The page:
Pictured at top: “Les voisins de mes voisins sont mes voisins.”
“The new format of the Sommets was made possible by a much larger selection of Canadian works than what we used to offer,” explained Marco de Blois, artistic director and founder of the Sommets du cinéma d’animation. “Through the various approaches, from experimental to narrative films, including music videos, commissioned films and educational ones, an extraordinary know-how is displayed on the screens of the Cinémathèque Québécoise.”
Other highlights include the Grand Angle Program, a non-competitive section devoted to “discovery, exploration, and daring”; the self-explanatory Best of Annecy section; a roundtable on animation and dance; artists talks with Élise Simard and Jean-Charles Mbotti Malolo; a tribute to Canadian filmmaker Craig Welch (How Wins are Attached); and a retrospective of the work of Terril Calder (Métis).
For this year’s edition – its twentieth – the festival has curated 114 animated films from around the world, including an expansive group of Canadian films which will, for the first time, be screened across four competition sections.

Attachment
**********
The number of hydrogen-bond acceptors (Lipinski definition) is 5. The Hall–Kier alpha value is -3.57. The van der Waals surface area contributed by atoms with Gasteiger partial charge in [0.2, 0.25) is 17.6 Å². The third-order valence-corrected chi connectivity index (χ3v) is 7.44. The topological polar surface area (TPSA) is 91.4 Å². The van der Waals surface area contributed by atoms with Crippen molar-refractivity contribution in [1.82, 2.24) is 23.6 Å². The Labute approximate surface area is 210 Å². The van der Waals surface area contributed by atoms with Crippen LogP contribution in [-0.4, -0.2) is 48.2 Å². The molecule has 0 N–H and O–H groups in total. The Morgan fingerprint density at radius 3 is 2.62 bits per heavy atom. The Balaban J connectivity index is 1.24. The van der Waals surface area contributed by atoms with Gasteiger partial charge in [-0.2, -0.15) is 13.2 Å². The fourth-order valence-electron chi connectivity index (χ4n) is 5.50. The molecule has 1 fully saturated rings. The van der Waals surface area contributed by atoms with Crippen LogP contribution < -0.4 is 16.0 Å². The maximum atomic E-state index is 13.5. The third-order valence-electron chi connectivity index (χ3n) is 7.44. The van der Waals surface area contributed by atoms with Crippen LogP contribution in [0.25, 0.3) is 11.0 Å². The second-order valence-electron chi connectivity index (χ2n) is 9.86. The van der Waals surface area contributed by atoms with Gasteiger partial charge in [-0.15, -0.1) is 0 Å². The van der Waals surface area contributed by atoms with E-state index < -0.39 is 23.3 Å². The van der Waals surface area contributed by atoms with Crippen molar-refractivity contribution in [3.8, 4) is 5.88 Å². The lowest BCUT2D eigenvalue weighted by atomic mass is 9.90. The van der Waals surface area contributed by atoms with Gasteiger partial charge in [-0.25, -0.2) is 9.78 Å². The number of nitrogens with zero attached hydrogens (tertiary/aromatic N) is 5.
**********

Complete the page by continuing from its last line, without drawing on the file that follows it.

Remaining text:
The festival will take place at the Cinémathèque québécoise in Montreal (335 Boul. de Maisonneuve East). For ticket info and additional details on programming, visit SommetsAnimation.com.
The festival opens tonight with a screening of Anne-Laure Daffis and Léo Marchand’s Les voisins de mes voisins sont mes voisins (My Neighbor’s Neighbor) at the Cinémathèque québécoise. On Sunday, May 15, the festival will close with a screening of Ayumu Watanabe’s Fortune Favors Lady Nikuko.

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Sommets is also hosting two Work in Progress sessions: Les Faufiles by Louis Roy, produced by Rosalie Chicoine Perreault at E.D. Films, and Adam Change Lentement by Joël Vaudreuil, produced by David Pierrat of Parce que Films.
Montreal’s Les Sommets du cinéma d’animation kicks off today and runs through May 15.

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